In August, the state of Illinois agreed to end immigrant detention and restrict the capacity of United States Immigration and Customs Enforcement (ICE) to hold immigrants awaiting court dates. But this does not mean the people in custody will be freed—ICE has the power to transfer them to its facilities in other states. And just 25 miles away in Indiana, the Clay County Justice Center wants to be that facility.
Clay County officials are considering a recent proposal to expand the local jail to increase capacity for immigrant detention. The jail currently holds the only ICE contract in Indiana. Once the Illinois contracts end, Clay County will have the only immigrant detention center between Wisconsin and Kentucky, as reported by Injustice Watch. This is a lucrative prospect for the mostly white, heavily Republican county.
The Department of Homeland Security pays Clay County $55 per day per immigrant detained, plus additional revenues for transportation expenses. Last year, the county earned over $1 million by holding around 50 immigrants each day—about half of the annual costs of running the jail.
“We are very fortunate our jail brings in money.”
“We are very fortunate our jail brings in money,” Clay County Commissioner Marty Heffner told WTWO/WAWV. “With a new building, we will have 30-35 new jobs … By not complying and extending our jail we risk losing that ICE contract. We are very fortunate to have that here.”
Only three counties in Illinois currently maintain ICE contracts. When Governor JB Priztker (D) signed into law SB 667 on August 2, it mandated all local agencies to either end or let expire any ICE contracts by 2022. This means Illinois could have the most aggressive anti-detention policy in the US—several other states have passed or are considering similar legislation, but they wouldn’t take effect for some time. The bill effectively ends immigration detention in the state, though ICE can still operate there independently.
The Clay County jail has a maximum capacity of 175 beds. The proposed construction project, estimated to cost around $25 million, would add a new building containing an additional 275-300 beds. It would begin in March 2022.
Immigrants and allies in Indiana are not staying quiet. At publication time, a petition to stop the new jail’s construction had more than 16,000 supporters. Immigrant rights groups Mariposa Legal and Cosecha Indiana—the local chapter of the national grassroots organization—are mobilizing advocates to join the county hearings and speak out against the new jail.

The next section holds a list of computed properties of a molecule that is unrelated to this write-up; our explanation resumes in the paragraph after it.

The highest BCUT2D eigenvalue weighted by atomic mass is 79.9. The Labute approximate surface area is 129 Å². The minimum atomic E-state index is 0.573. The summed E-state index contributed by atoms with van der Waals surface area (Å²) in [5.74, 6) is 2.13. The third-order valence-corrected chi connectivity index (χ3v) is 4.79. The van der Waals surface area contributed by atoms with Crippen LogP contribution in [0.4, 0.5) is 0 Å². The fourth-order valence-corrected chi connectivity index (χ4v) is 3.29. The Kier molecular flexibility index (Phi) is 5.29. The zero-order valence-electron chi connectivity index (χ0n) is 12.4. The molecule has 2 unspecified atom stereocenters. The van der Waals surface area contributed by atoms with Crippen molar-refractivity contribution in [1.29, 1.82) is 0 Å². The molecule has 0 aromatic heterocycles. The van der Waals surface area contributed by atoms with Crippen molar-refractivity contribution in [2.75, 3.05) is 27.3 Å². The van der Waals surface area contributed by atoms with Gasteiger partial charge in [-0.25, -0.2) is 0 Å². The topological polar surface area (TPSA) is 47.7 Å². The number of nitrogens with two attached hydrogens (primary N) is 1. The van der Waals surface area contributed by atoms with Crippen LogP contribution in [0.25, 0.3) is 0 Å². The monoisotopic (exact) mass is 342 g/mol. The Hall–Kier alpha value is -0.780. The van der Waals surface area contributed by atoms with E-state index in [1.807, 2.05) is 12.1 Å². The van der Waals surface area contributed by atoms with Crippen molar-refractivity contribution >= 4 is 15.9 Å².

“The issue that doesn’t resonate here, because it’s rural Indiana, is the quality of care for the detainees,” Clay County resident Reanda Kirchner told Injustice Watch. “I think some people are OK with making money off of detaining somebody.”
ICE facilities are notorious for abuse.
More than 20,000 people are currently being held in ICE detention across the US. The majority of them do not have criminal records. The agency often contracts with city- or county-owned jails or private prisons, and also own a small number of jails outright.
This is why local governments are such an important part of the immigration debate—they often provide the physical space ICE needs continue detaining people. Since ICE is a federal agency within the executive branch, it’s very difficult for activists to have any influence over its actions.
But they can sometimes pressure local governments to end their contracts with ICE. This is what recently happened in Bergen County, New Jersey—on October 6, after years of pressure, elected county commissioners unanimously voted to end ICE contract at the last remaining jail in the state to have one. The county will still profit off of detaining immigrants, but they’ll be under the authority of the US Marshals Service rather than ICE.
ICE facilities are notorious for abuse: Detainees often face lack of access to drinking water, an inability to communicate with their lawyers and families and medical neglect including rampant COVID-19 transmission. A recent inspection of the Clay County jail found dozens of violations of ICE’s own health and safety standards, most notably a lack of on-site staff with sufficient medical training.
Photograph via Rep. Scott Peters